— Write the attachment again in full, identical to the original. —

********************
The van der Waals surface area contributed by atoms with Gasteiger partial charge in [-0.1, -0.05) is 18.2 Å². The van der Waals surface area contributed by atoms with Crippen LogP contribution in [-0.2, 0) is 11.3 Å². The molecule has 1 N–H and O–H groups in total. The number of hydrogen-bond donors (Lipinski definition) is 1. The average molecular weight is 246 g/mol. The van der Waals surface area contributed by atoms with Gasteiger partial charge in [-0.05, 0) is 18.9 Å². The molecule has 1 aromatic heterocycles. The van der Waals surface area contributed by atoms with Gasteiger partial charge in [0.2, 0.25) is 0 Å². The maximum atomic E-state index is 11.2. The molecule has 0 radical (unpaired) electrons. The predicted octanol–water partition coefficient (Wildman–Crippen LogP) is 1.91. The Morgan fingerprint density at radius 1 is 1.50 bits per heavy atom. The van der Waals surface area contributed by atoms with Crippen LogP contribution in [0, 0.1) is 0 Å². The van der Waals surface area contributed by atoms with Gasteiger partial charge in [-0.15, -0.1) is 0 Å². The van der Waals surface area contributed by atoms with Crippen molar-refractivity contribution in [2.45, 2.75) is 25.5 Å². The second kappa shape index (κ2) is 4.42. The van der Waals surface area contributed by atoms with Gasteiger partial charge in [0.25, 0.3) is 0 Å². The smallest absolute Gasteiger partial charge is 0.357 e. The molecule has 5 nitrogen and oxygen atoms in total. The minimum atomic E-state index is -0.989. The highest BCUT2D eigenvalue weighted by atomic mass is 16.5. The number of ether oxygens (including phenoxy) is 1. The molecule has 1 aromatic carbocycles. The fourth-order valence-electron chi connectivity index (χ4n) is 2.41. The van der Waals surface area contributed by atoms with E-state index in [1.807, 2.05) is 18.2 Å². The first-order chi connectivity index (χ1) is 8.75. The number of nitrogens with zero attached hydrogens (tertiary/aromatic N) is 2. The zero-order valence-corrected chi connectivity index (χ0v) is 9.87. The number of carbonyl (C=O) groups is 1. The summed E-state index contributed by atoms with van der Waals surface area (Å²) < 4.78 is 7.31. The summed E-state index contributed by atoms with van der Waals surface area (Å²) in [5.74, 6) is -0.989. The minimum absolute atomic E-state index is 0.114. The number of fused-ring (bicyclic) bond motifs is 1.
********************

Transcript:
The van der Waals surface area contributed by atoms with Gasteiger partial charge in [-0.1, -0.05) is 18.2 Å². The van der Waals surface area contributed by atoms with Crippen LogP contribution in [-0.2, 0) is 11.3 Å². The molecule has 1 N–H and O–H groups in total. The number of hydrogen-bond donors (Lipinski definition) is 1. The average molecular weight is 246 g/mol. The van der Waals surface area contributed by atoms with Gasteiger partial charge in [-0.05, 0) is 18.9 Å². The molecule has 1 aromatic heterocycles. The van der Waals surface area contributed by atoms with Gasteiger partial charge in [0.2, 0.25) is 0 Å². The maximum atomic E-state index is 11.2. The molecule has 0 radical (unpaired) electrons. The predicted octanol–water partition coefficient (Wildman–Crippen LogP) is 1.91. The Morgan fingerprint density at radius 1 is 1.50 bits per heavy atom. The van der Waals surface area contributed by atoms with Crippen LogP contribution in [0, 0.1) is 0 Å². The van der Waals surface area contributed by atoms with Gasteiger partial charge in [-0.15, -0.1) is 0 Å². The van der Waals surface area contributed by atoms with Crippen molar-refractivity contribution in [2.45, 2.75) is 25.5 Å². The second kappa shape index (κ2) is 4.42. The van der Waals surface area contributed by atoms with Gasteiger partial charge in [0.25, 0.3) is 0 Å². The smallest absolute Gasteiger partial charge is 0.357 e. The molecule has 5 nitrogen and oxygen atoms in total. The minimum atomic E-state index is -0.989. The highest BCUT2D eigenvalue weighted by atomic mass is 16.5. The number of ether oxygens (including phenoxy) is 1. The molecule has 1 aromatic carbocycles. The fourth-order valence-electron chi connectivity index (χ4n) is 2.41. The van der Waals surface area contributed by atoms with E-state index in [1.807, 2.05) is 18.2 Å². The first-order chi connectivity index (χ1) is 8.75. The number of nitrogens with zero attached hydrogens (tertiary/aromatic N) is 2. The zero-order valence-corrected chi connectivity index (χ0v) is 9.87. The number of carbonyl (C=O) groups is 1. The summed E-state index contributed by atoms with van der Waals surface area (Å²) < 4.78 is 7.31. The summed E-state index contributed by atoms with van der Waals surface area (Å²) in [5.74, 6) is -0.989. The minimum absolute atomic E-state index is 0.114. The number of fused-ring (bicyclic) bond motifs is 1.